Tips for Dressing for Cold Weather Exercise

by HSS on the Move
Exercising in cold weather

When the weather gets cold, figuring out what to wear to exercise outside comfortably and safely is a challenge. The HSS Women’s Sports Medicine Center offers the following tips on how to dress for workout success in cold temperatures and wet weather:

1.  Dress in layers. This will “trap” and warm the air between each layer for an insulating effect. The outer layer should repel wind and precipitation, while the inner layers provide additional warmth. Jackets, hats and gloves or mittens can be removed or added as your body heats up or as weather conditions change. A thermal turtleneck can be pulled up over your mouth to warm the air as you breathe.

2.  Don’t wear cotton next to your skin. As you start sweating, cotton captures moisture and traps it next to your body. Your body loses heat four times faster when exposed to water (rather than air of the same temperature). Put that old t-shirt back in the drawer and use a shirt made of a wicking fabric, designed to move moisture away from the body. Wicking materials are usually some type of treated polyester blend, and come in different weights and thicknesses depending on the weather and your exercise intensity.

3.  Avoid the tendency to overdress. This will reduce unnecessary sweating which contributes to heat loss. If you’re exercising vigorously your body temperature will rise, even though the air is cold. Remain dry and comfortable during exercise by removing layers as your body heats up. You’ll warm up as you get going, so it’s ok to start out the first ten minutes of your workout feeling a little chilly. Experiment to find what combination of clothing works best for you.

4.  Your outer layer should repel wind and rain, yet allow body heat and sweat to pass through. Look for microfiber fabrics and other breathable materials. Well-placed vents can be unzipped to allow for air circulation. If you’re moving at high speeds during sports like cycling or skiing, there’s a limit to how much your outer garment can protect you from the elements, because the force of the wind is likely to push air and moisture through the fabric.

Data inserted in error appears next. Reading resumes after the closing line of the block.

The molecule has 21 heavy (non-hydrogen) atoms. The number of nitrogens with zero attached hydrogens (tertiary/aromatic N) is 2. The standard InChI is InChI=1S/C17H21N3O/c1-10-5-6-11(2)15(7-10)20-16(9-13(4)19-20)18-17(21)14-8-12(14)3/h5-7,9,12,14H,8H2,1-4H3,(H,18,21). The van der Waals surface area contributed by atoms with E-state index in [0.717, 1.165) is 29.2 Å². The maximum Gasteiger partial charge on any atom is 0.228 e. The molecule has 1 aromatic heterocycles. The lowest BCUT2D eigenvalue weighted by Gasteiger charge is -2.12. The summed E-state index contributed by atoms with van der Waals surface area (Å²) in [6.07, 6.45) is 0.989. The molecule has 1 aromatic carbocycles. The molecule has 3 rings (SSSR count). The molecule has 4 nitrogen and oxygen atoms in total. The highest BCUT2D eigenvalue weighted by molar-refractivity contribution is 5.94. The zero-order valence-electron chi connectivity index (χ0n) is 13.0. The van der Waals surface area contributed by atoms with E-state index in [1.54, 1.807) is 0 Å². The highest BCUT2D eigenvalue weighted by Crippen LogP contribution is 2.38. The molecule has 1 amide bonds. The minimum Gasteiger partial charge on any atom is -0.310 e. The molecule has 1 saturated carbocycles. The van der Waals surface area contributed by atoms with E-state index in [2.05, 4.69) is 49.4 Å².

5.  A hat is important. A lot of heat is lost through your head and neck. A thermal turtleneck can be pulled up over the mouth to warm the air you breathe.  Mittens, headbands and hats can prevent frostbite on fingers or ears, and mittens keep fingers warmer than gloves.

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The information provided in this blog by HSS and our affiliated physicians is for general informational and educational purposes, and should not be considered medical advice for any individual problem you may have. This information is not a substitute for the professional judgment of a qualified health care provider who is familiar with the unique facts about your condition and medical history. You should always consult your health care provider prior to starting any new treatment, or terminating or changing any ongoing treatment. Every post on this blog is the opinion of the author and may not reflect the official position of HSS. Please contact us if we can be helpful in answering any questions or to arrange for a visit or consult.

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